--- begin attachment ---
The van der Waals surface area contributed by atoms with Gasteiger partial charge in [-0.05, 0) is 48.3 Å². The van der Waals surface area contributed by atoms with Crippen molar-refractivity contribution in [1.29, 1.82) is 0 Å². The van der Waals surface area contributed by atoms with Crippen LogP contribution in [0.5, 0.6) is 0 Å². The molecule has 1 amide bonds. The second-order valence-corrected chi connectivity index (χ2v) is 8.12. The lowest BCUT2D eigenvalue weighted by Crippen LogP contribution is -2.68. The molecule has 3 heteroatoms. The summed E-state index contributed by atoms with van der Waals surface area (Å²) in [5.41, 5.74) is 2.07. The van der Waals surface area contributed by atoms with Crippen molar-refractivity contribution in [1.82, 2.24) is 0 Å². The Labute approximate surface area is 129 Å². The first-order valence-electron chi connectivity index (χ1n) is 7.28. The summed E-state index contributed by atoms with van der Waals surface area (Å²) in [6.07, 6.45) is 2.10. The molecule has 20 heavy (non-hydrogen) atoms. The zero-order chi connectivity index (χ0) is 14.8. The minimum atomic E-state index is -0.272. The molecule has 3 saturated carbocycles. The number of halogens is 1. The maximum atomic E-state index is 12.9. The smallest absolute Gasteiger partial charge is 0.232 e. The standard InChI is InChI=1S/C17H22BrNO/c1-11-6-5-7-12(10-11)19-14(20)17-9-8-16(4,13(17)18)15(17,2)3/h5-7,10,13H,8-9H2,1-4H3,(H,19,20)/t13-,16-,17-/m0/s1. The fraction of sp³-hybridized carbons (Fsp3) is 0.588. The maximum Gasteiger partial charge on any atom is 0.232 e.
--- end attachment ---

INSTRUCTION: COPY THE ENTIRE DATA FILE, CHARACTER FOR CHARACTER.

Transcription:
The van der Waals surface area contributed by atoms with Gasteiger partial charge in [-0.05, 0) is 48.3 Å². The van der Waals surface area contributed by atoms with Crippen molar-refractivity contribution in [1.29, 1.82) is 0 Å². The van der Waals surface area contributed by atoms with Crippen LogP contribution in [0.5, 0.6) is 0 Å². The molecule has 1 amide bonds. The second-order valence-corrected chi connectivity index (χ2v) is 8.12. The lowest BCUT2D eigenvalue weighted by Crippen LogP contribution is -2.68. The molecule has 3 heteroatoms. The summed E-state index contributed by atoms with van der Waals surface area (Å²) in [5.41, 5.74) is 2.07. The van der Waals surface area contributed by atoms with Crippen molar-refractivity contribution in [1.82, 2.24) is 0 Å². The Labute approximate surface area is 129 Å². The first-order valence-electron chi connectivity index (χ1n) is 7.28. The summed E-state index contributed by atoms with van der Waals surface area (Å²) in [6.07, 6.45) is 2.10. The molecule has 20 heavy (non-hydrogen) atoms. The zero-order chi connectivity index (χ0) is 14.8. The minimum atomic E-state index is -0.272. The molecule has 3 saturated carbocycles. The number of halogens is 1. The maximum atomic E-state index is 12.9. The smallest absolute Gasteiger partial charge is 0.232 e. The standard InChI is InChI=1S/C17H22BrNO/c1-11-6-5-7-12(10-11)19-14(20)17-9-8-16(4,13(17)18)15(17,2)3/h5-7,10,13H,8-9H2,1-4H3,(H,19,20)/t13-,16-,17-/m0/s1. The fraction of sp³-hybridized carbons (Fsp3) is 0.588. The maximum Gasteiger partial charge on any atom is 0.232 e.